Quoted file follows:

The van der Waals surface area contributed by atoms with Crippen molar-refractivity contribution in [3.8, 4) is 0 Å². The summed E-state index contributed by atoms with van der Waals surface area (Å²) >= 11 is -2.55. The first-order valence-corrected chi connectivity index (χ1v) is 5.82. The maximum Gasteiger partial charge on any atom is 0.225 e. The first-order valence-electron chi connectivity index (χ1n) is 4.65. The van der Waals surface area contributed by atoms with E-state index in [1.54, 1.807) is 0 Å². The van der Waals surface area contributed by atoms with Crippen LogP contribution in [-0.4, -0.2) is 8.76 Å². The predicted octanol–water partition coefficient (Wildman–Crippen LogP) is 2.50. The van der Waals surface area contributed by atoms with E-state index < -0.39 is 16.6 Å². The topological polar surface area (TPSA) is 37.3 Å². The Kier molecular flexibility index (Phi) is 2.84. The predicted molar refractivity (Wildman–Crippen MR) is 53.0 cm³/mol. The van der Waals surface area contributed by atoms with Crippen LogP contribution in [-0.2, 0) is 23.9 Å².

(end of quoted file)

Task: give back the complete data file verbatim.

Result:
The van der Waals surface area contributed by atoms with Crippen molar-refractivity contribution in [3.8, 4) is 0 Å². The summed E-state index contributed by atoms with van der Waals surface area (Å²) >= 11 is -2.55. The first-order valence-corrected chi connectivity index (χ1v) is 5.82. The maximum Gasteiger partial charge on any atom is 0.225 e. The first-order valence-electron chi connectivity index (χ1n) is 4.65. The van der Waals surface area contributed by atoms with E-state index in [1.54, 1.807) is 0 Å². The van der Waals surface area contributed by atoms with Crippen LogP contribution in [-0.4, -0.2) is 8.76 Å². The predicted octanol–water partition coefficient (Wildman–Crippen LogP) is 2.50. The van der Waals surface area contributed by atoms with E-state index < -0.39 is 16.6 Å². The topological polar surface area (TPSA) is 37.3 Å². The Kier molecular flexibility index (Phi) is 2.84. The predicted molar refractivity (Wildman–Crippen MR) is 53.0 cm³/mol. The van der Waals surface area contributed by atoms with Crippen LogP contribution in [-0.2, 0) is 23.9 Å².